Dealing with dizziness? Here’s what you should do

As we get older, tiny crystals in the inner ear become dislodged or shift out of place

As many as 30% of people, ages 60 or older, have felt dizzy at some point in their lives and by the age of 85, that rate jumps up to 50%.

While the sensation rarely signifies a serious medical condition, it can still throw off your balance, leading to falls and injuries.

According to Consumer Reports, one of the most common causes of dizziness is Benign Paroxysmal Positional Vertigo, or BPPV.

As we get older, the natural wear and tear on our bodies causes tiny crystals in the inner ear to become dislodged or shift out of place.

The result is generally triggered by changes in head position.

So if you feel dizzy when you wake up, take your time getting out of bed.

Other reasons someone may be feeling dizzy is because of a drop in blood pressure or dehydration.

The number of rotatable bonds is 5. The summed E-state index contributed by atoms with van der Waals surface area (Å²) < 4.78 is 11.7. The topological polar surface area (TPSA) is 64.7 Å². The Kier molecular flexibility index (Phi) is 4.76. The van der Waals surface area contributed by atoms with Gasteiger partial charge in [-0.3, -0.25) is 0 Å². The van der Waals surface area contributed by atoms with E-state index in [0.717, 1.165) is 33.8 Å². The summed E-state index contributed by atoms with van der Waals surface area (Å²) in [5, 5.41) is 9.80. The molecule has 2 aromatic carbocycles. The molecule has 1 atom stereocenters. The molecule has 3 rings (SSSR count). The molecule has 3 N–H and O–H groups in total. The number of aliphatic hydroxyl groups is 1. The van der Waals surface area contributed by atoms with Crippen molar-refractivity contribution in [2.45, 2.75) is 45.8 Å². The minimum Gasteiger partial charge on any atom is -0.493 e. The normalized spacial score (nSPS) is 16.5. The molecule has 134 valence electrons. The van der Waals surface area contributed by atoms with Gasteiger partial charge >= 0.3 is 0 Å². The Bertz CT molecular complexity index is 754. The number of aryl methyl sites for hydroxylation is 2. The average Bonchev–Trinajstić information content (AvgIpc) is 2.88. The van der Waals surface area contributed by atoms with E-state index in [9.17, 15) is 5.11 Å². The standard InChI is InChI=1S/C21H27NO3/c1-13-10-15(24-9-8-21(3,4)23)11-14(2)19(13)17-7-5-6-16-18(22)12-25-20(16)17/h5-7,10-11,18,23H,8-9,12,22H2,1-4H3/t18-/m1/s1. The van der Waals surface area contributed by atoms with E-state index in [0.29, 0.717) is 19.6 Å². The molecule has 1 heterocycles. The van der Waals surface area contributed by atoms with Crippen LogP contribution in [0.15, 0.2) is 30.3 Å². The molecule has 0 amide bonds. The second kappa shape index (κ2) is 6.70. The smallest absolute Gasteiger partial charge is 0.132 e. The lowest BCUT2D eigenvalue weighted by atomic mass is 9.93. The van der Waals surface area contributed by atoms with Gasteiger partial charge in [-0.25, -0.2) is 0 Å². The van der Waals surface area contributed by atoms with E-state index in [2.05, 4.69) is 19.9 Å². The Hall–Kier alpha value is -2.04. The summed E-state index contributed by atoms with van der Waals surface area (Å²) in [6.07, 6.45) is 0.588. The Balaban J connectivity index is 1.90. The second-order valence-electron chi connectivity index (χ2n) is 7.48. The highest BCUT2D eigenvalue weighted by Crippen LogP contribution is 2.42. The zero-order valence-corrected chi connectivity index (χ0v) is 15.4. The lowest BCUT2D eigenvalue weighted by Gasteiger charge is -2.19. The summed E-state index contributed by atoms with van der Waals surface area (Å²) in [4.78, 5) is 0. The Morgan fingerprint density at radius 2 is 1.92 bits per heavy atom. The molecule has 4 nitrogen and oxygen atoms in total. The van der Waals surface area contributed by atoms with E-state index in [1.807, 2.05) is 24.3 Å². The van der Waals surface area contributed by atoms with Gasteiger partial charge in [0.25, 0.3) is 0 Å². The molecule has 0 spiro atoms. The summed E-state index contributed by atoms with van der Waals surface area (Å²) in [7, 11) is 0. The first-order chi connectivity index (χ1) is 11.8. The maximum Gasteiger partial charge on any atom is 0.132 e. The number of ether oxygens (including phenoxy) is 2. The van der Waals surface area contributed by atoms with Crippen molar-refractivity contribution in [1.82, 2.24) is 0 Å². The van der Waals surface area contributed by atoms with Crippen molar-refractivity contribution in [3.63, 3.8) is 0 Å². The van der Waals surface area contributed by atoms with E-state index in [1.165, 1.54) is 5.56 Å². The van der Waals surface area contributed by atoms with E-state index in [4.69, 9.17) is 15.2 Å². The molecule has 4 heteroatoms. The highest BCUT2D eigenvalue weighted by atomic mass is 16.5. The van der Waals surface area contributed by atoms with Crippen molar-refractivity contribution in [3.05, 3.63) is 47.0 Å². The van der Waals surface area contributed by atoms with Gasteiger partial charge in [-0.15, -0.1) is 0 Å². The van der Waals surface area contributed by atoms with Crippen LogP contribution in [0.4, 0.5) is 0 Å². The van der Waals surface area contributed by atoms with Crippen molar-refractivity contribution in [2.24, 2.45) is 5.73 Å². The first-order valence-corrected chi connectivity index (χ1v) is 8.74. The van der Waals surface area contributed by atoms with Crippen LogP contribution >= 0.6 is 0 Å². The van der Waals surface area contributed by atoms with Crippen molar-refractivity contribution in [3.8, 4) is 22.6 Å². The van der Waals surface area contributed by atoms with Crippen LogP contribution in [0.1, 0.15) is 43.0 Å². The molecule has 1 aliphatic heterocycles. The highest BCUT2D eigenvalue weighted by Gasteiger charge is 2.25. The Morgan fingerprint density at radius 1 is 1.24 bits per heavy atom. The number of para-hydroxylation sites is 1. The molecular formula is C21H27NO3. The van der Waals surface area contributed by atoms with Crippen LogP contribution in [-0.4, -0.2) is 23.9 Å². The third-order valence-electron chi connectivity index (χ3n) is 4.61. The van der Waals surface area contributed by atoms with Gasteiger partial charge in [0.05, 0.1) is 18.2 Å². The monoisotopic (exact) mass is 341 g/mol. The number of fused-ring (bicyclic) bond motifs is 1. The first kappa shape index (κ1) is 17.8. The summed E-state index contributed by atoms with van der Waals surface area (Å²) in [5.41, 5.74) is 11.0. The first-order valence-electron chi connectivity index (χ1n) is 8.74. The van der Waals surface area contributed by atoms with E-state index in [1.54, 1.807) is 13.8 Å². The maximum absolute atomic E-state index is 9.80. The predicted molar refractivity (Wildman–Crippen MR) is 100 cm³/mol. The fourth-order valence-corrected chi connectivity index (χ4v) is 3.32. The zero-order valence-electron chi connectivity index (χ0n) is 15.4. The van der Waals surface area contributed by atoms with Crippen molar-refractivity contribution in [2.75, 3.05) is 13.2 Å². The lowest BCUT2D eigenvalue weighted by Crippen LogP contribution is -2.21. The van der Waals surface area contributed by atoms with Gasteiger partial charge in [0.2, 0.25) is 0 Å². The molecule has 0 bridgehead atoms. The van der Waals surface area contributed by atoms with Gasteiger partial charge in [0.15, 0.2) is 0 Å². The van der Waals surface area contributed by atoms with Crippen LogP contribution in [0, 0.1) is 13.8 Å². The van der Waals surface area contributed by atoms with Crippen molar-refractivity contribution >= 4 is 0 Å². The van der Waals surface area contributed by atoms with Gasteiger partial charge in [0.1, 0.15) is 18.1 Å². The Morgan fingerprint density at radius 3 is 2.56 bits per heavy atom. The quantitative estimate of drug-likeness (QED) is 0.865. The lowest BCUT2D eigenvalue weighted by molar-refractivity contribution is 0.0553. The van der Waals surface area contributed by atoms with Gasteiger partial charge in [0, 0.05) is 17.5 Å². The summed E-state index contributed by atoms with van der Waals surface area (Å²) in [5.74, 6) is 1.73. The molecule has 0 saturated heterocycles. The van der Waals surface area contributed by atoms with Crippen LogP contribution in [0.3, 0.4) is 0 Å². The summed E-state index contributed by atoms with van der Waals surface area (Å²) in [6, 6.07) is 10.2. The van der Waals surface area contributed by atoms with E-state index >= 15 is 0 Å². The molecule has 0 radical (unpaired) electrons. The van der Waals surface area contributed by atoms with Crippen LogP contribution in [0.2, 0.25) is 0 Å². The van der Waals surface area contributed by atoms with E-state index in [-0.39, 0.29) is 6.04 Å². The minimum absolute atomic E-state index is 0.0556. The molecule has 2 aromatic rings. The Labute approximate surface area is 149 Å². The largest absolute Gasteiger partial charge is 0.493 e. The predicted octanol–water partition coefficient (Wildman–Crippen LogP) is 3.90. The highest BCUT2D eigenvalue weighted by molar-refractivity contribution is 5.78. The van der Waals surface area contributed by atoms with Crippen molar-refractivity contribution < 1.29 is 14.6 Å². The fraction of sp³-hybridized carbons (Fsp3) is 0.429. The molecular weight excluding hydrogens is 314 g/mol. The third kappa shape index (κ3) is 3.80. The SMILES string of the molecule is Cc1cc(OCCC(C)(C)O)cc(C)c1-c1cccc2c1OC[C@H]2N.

Doctor Jacqueline Fincher, president of the American College of Physicians, says “staying hydrated is extremely important for balance, blood pressure, and general well being but many older people just don’t drink enough.”

Fincher recommends putting a half gallon of water in your refrigerator each morning and making sure it’s 90% gone by the time you go to bed.

Finally, check your vision and hearing regularly.

Correcting any problems you may be having can reduce the chances of future dizzy spells.

You should also call your doctor if a new medication or change in dose is making you feel dizzy.

Even if it’s just mildly... the best thing to do is stop what you’re doing and sit down immediately so you don’t fall.

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